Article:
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What Ability Scores Do I Set

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In DDO, ability scores or stats start at 8, 10 if favored, 6 if non favored. There are a total of six ability scores, STRENGTH, DEXTERITY, CONSTITUTION, INTELLIGENCE, WISDOM and CHARISMA. Depending on whether you have access, a player has 28 or 32 build points to increase the ability scores. The only exception is drow which does not have 32 point builds. Each ability score can be increased by 10. The first 6 has a ratio of 1 build point to 1 stat point. The next 2 will cost 2 build points each and the last 2 will cost 3 build points each. Thus the higher you increase 1 attribute by, the lower will be your other ability scores since it cost most to focus. The focus on ability scores is dependent on how important that ability score is and also how stat heavy the build will be.

There are several ways each ability score can be improved. Tomes and level up points (5 total for 20 levels) add directly to the base stat and are counted towards feat pre-requisites. Items and enhancements will also increase the score as will certain spells but these are not used in determining whether a build can take a particular feat. Ability scores, like your hit points can be reduced by spells and weapon effects. When a score reaches 0, your character will be rendered helpless and is susceptible to critical hits.


Strength is the primary attribute when it comes to accuracy and damage dealing with melee weapons. It also affects carrying capacity. A low strength will mean that you are easily encumbered. When a character shifts from light to medium load, it will take a penalty to movement rate and armor class. Thus, it is important for a character not to start with low strength scores.

For general melees, the minimum recommended is 12. With the use of a +1 strength tome, the character can reach 13 strength which is the pre-requisite of power attack, which in turn opens up cleave and great cleave. 14 is a better choice if your build can afford it, however, since strength directly leads to DPS for melees. Strength base melees should start with a minimum of 16 strength and should invest all their level up points to strength.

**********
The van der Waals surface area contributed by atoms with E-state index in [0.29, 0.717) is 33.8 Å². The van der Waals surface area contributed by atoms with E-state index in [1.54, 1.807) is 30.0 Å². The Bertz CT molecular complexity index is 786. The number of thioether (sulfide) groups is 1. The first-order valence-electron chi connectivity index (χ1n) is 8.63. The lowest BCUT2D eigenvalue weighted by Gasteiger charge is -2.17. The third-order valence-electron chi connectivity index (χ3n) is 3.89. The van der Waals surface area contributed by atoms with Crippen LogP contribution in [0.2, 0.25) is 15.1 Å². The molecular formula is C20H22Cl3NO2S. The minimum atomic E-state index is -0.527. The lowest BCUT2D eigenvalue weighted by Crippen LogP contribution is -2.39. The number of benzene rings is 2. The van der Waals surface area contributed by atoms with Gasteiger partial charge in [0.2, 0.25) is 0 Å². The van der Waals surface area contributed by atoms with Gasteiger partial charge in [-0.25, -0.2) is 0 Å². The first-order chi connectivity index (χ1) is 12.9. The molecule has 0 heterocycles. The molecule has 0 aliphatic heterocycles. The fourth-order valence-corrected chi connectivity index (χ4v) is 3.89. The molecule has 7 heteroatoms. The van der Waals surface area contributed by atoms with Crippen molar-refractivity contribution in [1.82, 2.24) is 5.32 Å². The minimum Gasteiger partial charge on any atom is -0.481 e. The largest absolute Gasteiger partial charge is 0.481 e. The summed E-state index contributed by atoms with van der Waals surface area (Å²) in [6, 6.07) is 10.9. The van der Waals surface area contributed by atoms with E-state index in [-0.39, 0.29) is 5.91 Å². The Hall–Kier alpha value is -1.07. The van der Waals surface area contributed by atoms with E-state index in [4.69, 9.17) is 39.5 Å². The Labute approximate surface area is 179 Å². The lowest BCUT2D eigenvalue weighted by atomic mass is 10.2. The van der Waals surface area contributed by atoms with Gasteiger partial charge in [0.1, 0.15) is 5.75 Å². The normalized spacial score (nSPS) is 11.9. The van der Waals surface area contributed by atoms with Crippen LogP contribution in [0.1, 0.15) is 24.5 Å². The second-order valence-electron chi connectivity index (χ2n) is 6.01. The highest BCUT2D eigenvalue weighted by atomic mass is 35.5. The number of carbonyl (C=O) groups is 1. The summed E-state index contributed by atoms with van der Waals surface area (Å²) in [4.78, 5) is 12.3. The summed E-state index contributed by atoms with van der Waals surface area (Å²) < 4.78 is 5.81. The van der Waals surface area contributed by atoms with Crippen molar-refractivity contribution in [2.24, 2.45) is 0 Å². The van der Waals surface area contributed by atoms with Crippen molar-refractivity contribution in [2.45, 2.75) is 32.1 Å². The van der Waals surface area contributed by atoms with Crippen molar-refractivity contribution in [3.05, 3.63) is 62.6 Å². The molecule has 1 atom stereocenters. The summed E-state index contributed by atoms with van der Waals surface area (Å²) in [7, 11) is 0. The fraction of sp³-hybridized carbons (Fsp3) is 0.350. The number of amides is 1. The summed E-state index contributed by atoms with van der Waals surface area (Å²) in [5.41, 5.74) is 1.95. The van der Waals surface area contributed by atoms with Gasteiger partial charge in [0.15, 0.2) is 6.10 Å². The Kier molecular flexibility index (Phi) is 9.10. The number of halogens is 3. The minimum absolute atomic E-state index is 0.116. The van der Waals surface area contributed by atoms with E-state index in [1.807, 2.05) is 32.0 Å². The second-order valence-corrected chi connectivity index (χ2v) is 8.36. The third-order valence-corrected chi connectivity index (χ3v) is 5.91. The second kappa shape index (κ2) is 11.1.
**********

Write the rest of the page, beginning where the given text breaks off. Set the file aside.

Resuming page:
For casters and healers, a good start, if possible, is 10. Without a high enough strength, you are easily susceptible to enemy strength debuffs like enfeeblement which will render you helpless, and you may have difficulty carrying lots of gear without becoming encumbered.


Dexterity determines how nimble your character will be. The dexterity modifier is added to armor class which makes your character harder to be hit. If you are wearing armor, however, the bonus will be limited by your armors 'Max Dex Bonus', which caps your dexterity modifier at a specific value. Dexterity based melees will take the weapon finesse feat which allows your attack bonus to be based on dexterity rather than strength. The damage, however, is still dependent on strength. Dexterity also provides a bonus to the reflex save and hence it is wise not to neglect it.

An important aspect of dexterity is two weapon fighting. You need 15 dexterity to gain access to the Two Weapon Fighting] feat. More importantly is the need to reach 17 dexterity for the very powerful Improved Two Weapon Fighting] and Greater Two Weapon Fighting] feats. This is not a problem for dexterity based melees but it can be hard for strength based melees. Depending on build and availability, starting at 15 or 16 dexterity should allow the character to hit the necessary 17 dexterity for the two weapon fighting feats.